How My Jewish Life is Everything (and Nothing) Like Midge Maisel’s

*WARNING: Spoilers ahead*

Amy Sherman-Palladino, Creator, The Marvelous Mrs. Maisel

As a major “Gilmore Girls” fan, I’d been counting down the days until the first season of “The Marvelous Mrs. Maisel” was released on Amazon Prime. Ever since Rory’s Yale graduation, I desperately yearned for more of that fast talking, pop culture filled walk and talk scenes that creator Amy Sherman Palladino (ASP) loves to write. Honestly, “The Marvelous Mrs. Maisel” could have been a total flop, and I still would have watched the entire series for the sole reason of it being created and written by the one-and-only ASP. I mean, I watched all 18 episodes of “Bunheads” – need I say more?

But as I finished watching the final episode of the first season of “The Marvelous Mrs. Maisel” – I was filled with that same tingly, happy feeling that “Gilmore Girls” used to give me. Except this time, the jokes and references felt personal. I felt like Ms. Palladino’s writing was directed at me, hoping to relate to my odd sense of humor and love of using Jewish culture in everyday life. I had this weird feeling that I was just like the show’s protagonist Midge Maisel….well, except for that minor difference of me living in 2018 versus 1958.

I felt like Midge and I were soul sisters living 60 years apart.

In episode 1,  Midge bribes the owner at The Gas Light comedy club with a brisket every week to get her husband, Joel, a better time slot. I bribe my IT department at work with my grandma’s mandel bread to get them to more quickly fix my computer issues. Oh, and just like Midge, I also make great latkes.

As I made my way through each of the next 7 episodes, I continued to feel like – almost – every scene could have happened to me, even though they most definitely did not. Midge complaining about her husband turned ex, Joel, dating a Methodist version of herself? Oy, do I get it. Explaining Yom Kippur to a gentile? Why would you voluntarily choose to not drink coffee for an entire day?!

Since I finished my marathon viewing of Season 1, I’ve spent time telling every single person I know to watch this show – especially if they are Jewish. I excitedly watched the whole season a second time, and am now listening to a podcast that discuss the pop culture references, “Gilmore Girl” similarities, and ASP-isms in the show. I mean, I listened to every episode of “Gilmore Guys as they re-watched every episode of that series. So, of course I’m going to listen to every episode of “The Marvelous Mrs. Maisel Goys” as they do the same thing (same hosts, different “punny” name).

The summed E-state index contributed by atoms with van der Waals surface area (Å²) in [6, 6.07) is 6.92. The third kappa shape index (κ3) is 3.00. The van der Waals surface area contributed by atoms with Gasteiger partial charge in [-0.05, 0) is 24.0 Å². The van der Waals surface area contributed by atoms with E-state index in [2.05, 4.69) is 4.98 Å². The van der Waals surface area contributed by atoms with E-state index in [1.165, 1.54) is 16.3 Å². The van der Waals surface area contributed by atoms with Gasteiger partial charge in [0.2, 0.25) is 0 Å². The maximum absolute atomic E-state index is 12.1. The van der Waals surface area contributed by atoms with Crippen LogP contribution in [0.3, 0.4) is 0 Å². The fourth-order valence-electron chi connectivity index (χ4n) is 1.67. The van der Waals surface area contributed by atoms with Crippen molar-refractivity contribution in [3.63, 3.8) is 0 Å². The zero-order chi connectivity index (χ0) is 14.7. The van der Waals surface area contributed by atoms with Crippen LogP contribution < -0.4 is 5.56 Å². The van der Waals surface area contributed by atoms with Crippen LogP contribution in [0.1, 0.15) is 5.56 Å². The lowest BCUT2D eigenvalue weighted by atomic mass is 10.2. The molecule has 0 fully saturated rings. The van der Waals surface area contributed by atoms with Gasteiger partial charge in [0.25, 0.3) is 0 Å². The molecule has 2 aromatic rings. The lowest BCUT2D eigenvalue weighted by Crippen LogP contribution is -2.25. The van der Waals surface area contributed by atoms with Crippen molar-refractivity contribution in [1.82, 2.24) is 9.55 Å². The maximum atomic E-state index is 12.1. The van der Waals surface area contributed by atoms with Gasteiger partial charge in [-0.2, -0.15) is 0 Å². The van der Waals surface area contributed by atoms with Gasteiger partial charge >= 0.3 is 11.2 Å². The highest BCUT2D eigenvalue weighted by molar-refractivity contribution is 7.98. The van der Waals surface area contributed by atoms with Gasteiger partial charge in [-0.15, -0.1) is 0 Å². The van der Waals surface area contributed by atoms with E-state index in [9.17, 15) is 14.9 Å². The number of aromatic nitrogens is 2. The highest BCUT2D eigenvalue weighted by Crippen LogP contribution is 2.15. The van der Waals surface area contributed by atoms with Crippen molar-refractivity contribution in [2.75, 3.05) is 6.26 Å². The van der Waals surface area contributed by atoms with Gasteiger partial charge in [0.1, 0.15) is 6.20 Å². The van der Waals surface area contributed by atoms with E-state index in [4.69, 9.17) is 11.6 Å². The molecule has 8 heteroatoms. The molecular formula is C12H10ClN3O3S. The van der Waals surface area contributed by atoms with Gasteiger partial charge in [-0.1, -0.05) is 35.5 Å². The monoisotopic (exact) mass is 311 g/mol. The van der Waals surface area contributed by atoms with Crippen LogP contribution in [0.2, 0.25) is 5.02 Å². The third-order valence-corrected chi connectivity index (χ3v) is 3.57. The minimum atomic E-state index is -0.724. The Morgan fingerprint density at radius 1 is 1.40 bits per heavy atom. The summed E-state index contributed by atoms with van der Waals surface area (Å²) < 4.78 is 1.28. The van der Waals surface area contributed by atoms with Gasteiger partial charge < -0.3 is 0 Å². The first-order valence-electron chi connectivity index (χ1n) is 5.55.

But as I continue to immerse myself in the land of “The Marvelous Mrs. Maisel”, I have started hearing many varying opinions, and finding my own criticisms, about the show’s portrayal of Judaism and Jewish people. Some viewers feel that the show portrays Jews in a negative light by exacerbating Jewish stereotypes. Others comment on the Jewish inconsistencies in the show. Some of the common critiques I hear range from:

  • Why isn’t Midge Maisel played by a Jew? The actor should be Jewish!
  • Why does Abe Weisman wear a tallis at Friday night services?
  • Why is Moshe Maisel working on Yom Kippur?
  • Why are they selling pork chops at the butcher?

Although I have my own perspectives about these complaints, for the most part, I think the show is supposed to be comedic. I find that the joy and laughter I experience while watching the show is partially due to seeing the stereotypes I’ve heard for years unfold on screen. For me, it’s what makes the show so relatable and hysterical.

While observing the many Jewish inconsistencies apparent in the show, I also came across the realization that my life is absolutely nothing like Midge Maisel’s! Very shocking, I know. For starters, Midge Maisel and I are both 26 years old and our lives could not look more different. She is married with two kids, works as a stay-at-home mom, has never left her hometown except for college, and has never held a paying job. Learning how to clock in was a big deal for her. I, on the other hand, am single, living in my fourth new city since leaving my family in Florida, and am currently employed at my third full time job. I have been mostly self-reliant for the past five years.